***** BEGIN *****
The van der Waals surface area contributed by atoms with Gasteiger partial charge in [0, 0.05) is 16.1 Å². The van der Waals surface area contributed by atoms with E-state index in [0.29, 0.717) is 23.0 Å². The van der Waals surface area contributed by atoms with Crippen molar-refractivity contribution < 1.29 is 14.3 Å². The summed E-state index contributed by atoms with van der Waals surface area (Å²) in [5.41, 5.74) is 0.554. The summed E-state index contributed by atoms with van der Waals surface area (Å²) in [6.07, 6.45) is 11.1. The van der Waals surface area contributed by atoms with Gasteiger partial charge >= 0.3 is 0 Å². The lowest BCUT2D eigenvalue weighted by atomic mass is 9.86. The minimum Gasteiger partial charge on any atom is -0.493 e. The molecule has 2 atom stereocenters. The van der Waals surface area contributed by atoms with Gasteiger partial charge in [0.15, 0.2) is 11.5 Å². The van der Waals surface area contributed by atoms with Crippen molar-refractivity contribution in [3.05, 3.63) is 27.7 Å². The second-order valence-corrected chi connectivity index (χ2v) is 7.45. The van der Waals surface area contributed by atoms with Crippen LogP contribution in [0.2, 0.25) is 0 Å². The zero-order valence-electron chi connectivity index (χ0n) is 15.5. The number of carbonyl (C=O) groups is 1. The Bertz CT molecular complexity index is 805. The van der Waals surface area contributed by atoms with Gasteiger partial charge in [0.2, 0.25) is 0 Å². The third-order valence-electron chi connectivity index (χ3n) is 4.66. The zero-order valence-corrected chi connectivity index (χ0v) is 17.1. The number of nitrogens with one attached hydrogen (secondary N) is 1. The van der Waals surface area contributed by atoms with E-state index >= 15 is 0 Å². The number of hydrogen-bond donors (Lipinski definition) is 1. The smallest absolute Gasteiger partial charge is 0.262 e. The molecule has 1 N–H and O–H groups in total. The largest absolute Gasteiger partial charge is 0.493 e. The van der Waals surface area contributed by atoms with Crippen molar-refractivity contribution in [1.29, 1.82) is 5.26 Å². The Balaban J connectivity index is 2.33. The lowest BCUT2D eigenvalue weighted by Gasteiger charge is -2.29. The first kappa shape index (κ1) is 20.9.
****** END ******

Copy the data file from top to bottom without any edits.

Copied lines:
The van der Waals surface area contributed by atoms with Gasteiger partial charge in [0, 0.05) is 16.1 Å². The van der Waals surface area contributed by atoms with E-state index in [0.29, 0.717) is 23.0 Å². The van der Waals surface area contributed by atoms with Crippen molar-refractivity contribution < 1.29 is 14.3 Å². The summed E-state index contributed by atoms with van der Waals surface area (Å²) in [5.41, 5.74) is 0.554. The summed E-state index contributed by atoms with van der Waals surface area (Å²) in [6.07, 6.45) is 11.1. The van der Waals surface area contributed by atoms with Gasteiger partial charge >= 0.3 is 0 Å². The lowest BCUT2D eigenvalue weighted by atomic mass is 9.86. The minimum Gasteiger partial charge on any atom is -0.493 e. The molecule has 2 atom stereocenters. The van der Waals surface area contributed by atoms with Gasteiger partial charge in [0.15, 0.2) is 11.5 Å². The van der Waals surface area contributed by atoms with Crippen molar-refractivity contribution in [3.05, 3.63) is 27.7 Å². The second-order valence-corrected chi connectivity index (χ2v) is 7.45. The van der Waals surface area contributed by atoms with Crippen LogP contribution in [0.2, 0.25) is 0 Å². The zero-order valence-electron chi connectivity index (χ0n) is 15.5. The number of carbonyl (C=O) groups is 1. The Bertz CT molecular complexity index is 805. The van der Waals surface area contributed by atoms with Gasteiger partial charge in [0.2, 0.25) is 0 Å². The third-order valence-electron chi connectivity index (χ3n) is 4.66. The zero-order valence-corrected chi connectivity index (χ0v) is 17.1. The number of nitrogens with one attached hydrogen (secondary N) is 1. The van der Waals surface area contributed by atoms with E-state index >= 15 is 0 Å². The number of hydrogen-bond donors (Lipinski definition) is 1. The smallest absolute Gasteiger partial charge is 0.262 e. The molecule has 1 N–H and O–H groups in total. The largest absolute Gasteiger partial charge is 0.493 e. The van der Waals surface area contributed by atoms with Crippen molar-refractivity contribution in [1.29, 1.82) is 5.26 Å². The Balaban J connectivity index is 2.33. The lowest BCUT2D eigenvalue weighted by Gasteiger charge is -2.29. The first kappa shape index (κ1) is 20.9.